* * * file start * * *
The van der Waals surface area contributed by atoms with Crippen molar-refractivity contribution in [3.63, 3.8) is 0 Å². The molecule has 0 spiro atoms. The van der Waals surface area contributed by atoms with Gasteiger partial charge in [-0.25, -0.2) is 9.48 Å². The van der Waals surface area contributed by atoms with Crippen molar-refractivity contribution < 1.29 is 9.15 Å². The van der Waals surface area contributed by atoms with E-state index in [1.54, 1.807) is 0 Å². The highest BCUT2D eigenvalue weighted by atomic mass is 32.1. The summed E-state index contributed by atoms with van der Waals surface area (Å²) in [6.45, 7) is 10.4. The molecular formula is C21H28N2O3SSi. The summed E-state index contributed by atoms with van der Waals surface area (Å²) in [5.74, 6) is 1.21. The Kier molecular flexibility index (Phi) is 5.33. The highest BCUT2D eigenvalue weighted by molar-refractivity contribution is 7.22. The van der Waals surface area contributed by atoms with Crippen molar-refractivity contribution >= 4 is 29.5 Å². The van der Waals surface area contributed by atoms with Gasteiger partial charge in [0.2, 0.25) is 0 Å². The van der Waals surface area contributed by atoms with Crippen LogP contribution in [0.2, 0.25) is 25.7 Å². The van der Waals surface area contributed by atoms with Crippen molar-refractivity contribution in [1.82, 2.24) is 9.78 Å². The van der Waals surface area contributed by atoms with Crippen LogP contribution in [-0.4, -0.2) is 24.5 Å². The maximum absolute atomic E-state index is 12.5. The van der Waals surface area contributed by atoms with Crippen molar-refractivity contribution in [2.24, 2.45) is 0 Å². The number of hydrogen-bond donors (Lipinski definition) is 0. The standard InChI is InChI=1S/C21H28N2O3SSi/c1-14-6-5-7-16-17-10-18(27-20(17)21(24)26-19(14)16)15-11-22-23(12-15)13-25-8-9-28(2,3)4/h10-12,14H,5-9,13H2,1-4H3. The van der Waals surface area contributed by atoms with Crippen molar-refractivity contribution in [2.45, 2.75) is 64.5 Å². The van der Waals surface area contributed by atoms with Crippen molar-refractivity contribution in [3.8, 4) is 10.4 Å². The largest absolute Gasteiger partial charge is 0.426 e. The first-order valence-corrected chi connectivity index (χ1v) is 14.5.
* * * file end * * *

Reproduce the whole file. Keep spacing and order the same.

The van der Waals surface area contributed by atoms with Crippen molar-refractivity contribution in [3.63, 3.8) is 0 Å². The molecule has 0 spiro atoms. The van der Waals surface area contributed by atoms with Gasteiger partial charge in [-0.25, -0.2) is 9.48 Å². The van der Waals surface area contributed by atoms with Crippen molar-refractivity contribution < 1.29 is 9.15 Å². The van der Waals surface area contributed by atoms with E-state index in [1.54, 1.807) is 0 Å². The highest BCUT2D eigenvalue weighted by atomic mass is 32.1. The summed E-state index contributed by atoms with van der Waals surface area (Å²) in [6.45, 7) is 10.4. The molecular formula is C21H28N2O3SSi. The summed E-state index contributed by atoms with van der Waals surface area (Å²) in [5.74, 6) is 1.21. The Kier molecular flexibility index (Phi) is 5.33. The highest BCUT2D eigenvalue weighted by molar-refractivity contribution is 7.22. The van der Waals surface area contributed by atoms with Crippen molar-refractivity contribution >= 4 is 29.5 Å². The van der Waals surface area contributed by atoms with Gasteiger partial charge in [0.2, 0.25) is 0 Å². The van der Waals surface area contributed by atoms with Crippen LogP contribution in [0.2, 0.25) is 25.7 Å². The van der Waals surface area contributed by atoms with Crippen molar-refractivity contribution in [1.82, 2.24) is 9.78 Å². The van der Waals surface area contributed by atoms with Crippen LogP contribution in [-0.4, -0.2) is 24.5 Å². The maximum absolute atomic E-state index is 12.5. The van der Waals surface area contributed by atoms with Crippen molar-refractivity contribution in [2.24, 2.45) is 0 Å². The number of hydrogen-bond donors (Lipinski definition) is 0. The standard InChI is InChI=1S/C21H28N2O3SSi/c1-14-6-5-7-16-17-10-18(27-20(17)21(24)26-19(14)16)15-11-22-23(12-15)13-25-8-9-28(2,3)4/h10-12,14H,5-9,13H2,1-4H3. The van der Waals surface area contributed by atoms with Crippen molar-refractivity contribution in [2.45, 2.75) is 64.5 Å². The van der Waals surface area contributed by atoms with Crippen molar-refractivity contribution in [3.8, 4) is 10.4 Å². The largest absolute Gasteiger partial charge is 0.426 e. The first-order valence-corrected chi connectivity index (χ1v) is 14.5.